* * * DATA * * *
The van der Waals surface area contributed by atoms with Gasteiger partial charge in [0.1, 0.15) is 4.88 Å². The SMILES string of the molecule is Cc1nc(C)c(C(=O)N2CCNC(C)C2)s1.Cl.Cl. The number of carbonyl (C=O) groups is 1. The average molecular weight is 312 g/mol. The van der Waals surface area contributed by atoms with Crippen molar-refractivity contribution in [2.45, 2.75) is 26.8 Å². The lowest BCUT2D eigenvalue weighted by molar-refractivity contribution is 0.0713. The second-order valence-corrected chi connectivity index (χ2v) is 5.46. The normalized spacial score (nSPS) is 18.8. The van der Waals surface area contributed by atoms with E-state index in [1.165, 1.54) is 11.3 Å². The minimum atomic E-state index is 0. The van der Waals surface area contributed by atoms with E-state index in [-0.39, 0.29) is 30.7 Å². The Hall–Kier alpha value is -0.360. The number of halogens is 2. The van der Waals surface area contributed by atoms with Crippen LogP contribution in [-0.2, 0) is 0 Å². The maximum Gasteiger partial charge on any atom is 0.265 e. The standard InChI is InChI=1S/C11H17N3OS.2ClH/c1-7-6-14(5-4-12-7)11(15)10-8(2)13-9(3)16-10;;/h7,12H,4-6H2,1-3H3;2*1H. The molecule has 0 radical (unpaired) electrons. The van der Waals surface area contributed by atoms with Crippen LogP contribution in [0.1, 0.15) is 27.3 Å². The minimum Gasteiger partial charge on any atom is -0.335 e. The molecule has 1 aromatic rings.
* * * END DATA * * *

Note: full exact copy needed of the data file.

The van der Waals surface area contributed by atoms with Gasteiger partial charge in [0.1, 0.15) is 4.88 Å². The SMILES string of the molecule is Cc1nc(C)c(C(=O)N2CCNC(C)C2)s1.Cl.Cl. The number of carbonyl (C=O) groups is 1. The average molecular weight is 312 g/mol. The van der Waals surface area contributed by atoms with Crippen molar-refractivity contribution in [2.45, 2.75) is 26.8 Å². The lowest BCUT2D eigenvalue weighted by molar-refractivity contribution is 0.0713. The second-order valence-corrected chi connectivity index (χ2v) is 5.46. The normalized spacial score (nSPS) is 18.8. The van der Waals surface area contributed by atoms with E-state index in [1.165, 1.54) is 11.3 Å². The minimum atomic E-state index is 0. The van der Waals surface area contributed by atoms with E-state index in [-0.39, 0.29) is 30.7 Å². The Hall–Kier alpha value is -0.360. The number of halogens is 2. The van der Waals surface area contributed by atoms with Crippen LogP contribution in [-0.2, 0) is 0 Å². The maximum Gasteiger partial charge on any atom is 0.265 e. The standard InChI is InChI=1S/C11H17N3OS.2ClH/c1-7-6-14(5-4-12-7)11(15)10-8(2)13-9(3)16-10;;/h7,12H,4-6H2,1-3H3;2*1H. The molecule has 0 radical (unpaired) electrons. The van der Waals surface area contributed by atoms with Crippen LogP contribution in [0.1, 0.15) is 27.3 Å². The minimum Gasteiger partial charge on any atom is -0.335 e. The molecule has 1 aromatic rings.